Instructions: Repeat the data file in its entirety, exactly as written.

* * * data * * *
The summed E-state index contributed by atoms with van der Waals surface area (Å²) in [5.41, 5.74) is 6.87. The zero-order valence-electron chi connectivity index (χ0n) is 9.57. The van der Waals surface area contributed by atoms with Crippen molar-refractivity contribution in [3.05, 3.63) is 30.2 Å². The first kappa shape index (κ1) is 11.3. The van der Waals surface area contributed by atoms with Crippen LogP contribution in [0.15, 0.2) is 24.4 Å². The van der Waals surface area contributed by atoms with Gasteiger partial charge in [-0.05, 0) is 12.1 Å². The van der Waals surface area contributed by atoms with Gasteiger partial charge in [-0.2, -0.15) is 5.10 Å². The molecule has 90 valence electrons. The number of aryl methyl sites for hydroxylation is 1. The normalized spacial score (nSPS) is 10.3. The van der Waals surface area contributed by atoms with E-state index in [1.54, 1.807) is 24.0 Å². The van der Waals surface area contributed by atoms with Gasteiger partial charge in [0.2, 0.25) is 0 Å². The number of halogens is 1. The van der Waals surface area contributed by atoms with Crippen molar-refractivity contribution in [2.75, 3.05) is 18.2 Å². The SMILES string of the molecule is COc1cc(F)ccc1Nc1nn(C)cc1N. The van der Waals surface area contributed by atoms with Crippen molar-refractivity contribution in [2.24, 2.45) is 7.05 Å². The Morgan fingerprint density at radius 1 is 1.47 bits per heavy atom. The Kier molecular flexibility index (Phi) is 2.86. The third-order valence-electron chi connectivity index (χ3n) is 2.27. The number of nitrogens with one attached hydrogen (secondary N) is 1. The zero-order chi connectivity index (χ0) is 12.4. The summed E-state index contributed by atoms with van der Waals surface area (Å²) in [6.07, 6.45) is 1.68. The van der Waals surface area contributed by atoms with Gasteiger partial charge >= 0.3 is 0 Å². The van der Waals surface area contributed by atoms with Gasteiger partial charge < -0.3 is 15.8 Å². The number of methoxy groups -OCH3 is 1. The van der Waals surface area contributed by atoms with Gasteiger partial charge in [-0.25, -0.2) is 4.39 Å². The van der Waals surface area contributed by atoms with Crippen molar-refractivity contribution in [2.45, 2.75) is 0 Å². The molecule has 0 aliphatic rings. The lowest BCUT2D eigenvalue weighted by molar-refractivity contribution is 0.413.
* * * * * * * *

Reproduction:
The summed E-state index contributed by atoms with van der Waals surface area (Å²) in [5.41, 5.74) is 6.87. The zero-order valence-electron chi connectivity index (χ0n) is 9.57. The van der Waals surface area contributed by atoms with Crippen molar-refractivity contribution in [3.05, 3.63) is 30.2 Å². The first kappa shape index (κ1) is 11.3. The van der Waals surface area contributed by atoms with Crippen LogP contribution in [0.15, 0.2) is 24.4 Å². The van der Waals surface area contributed by atoms with Gasteiger partial charge in [-0.05, 0) is 12.1 Å². The van der Waals surface area contributed by atoms with Gasteiger partial charge in [-0.2, -0.15) is 5.10 Å². The molecule has 90 valence electrons. The number of aryl methyl sites for hydroxylation is 1. The normalized spacial score (nSPS) is 10.3. The van der Waals surface area contributed by atoms with E-state index in [1.54, 1.807) is 24.0 Å². The van der Waals surface area contributed by atoms with Gasteiger partial charge in [0.2, 0.25) is 0 Å². The number of halogens is 1. The van der Waals surface area contributed by atoms with Crippen molar-refractivity contribution in [2.75, 3.05) is 18.2 Å². The SMILES string of the molecule is COc1cc(F)ccc1Nc1nn(C)cc1N. The van der Waals surface area contributed by atoms with Crippen molar-refractivity contribution in [2.24, 2.45) is 7.05 Å². The Morgan fingerprint density at radius 1 is 1.47 bits per heavy atom. The Kier molecular flexibility index (Phi) is 2.86. The third-order valence-electron chi connectivity index (χ3n) is 2.27. The number of nitrogens with one attached hydrogen (secondary N) is 1. The zero-order chi connectivity index (χ0) is 12.4. The summed E-state index contributed by atoms with van der Waals surface area (Å²) in [6.07, 6.45) is 1.68. The van der Waals surface area contributed by atoms with Gasteiger partial charge >= 0.3 is 0 Å². The van der Waals surface area contributed by atoms with Gasteiger partial charge < -0.3 is 15.8 Å². The number of methoxy groups -OCH3 is 1. The van der Waals surface area contributed by atoms with Gasteiger partial charge in [-0.25, -0.2) is 4.39 Å². The van der Waals surface area contributed by atoms with Crippen molar-refractivity contribution in [2.45, 2.75) is 0 Å². The molecule has 0 aliphatic rings. The lowest BCUT2D eigenvalue weighted by molar-refractivity contribution is 0.413.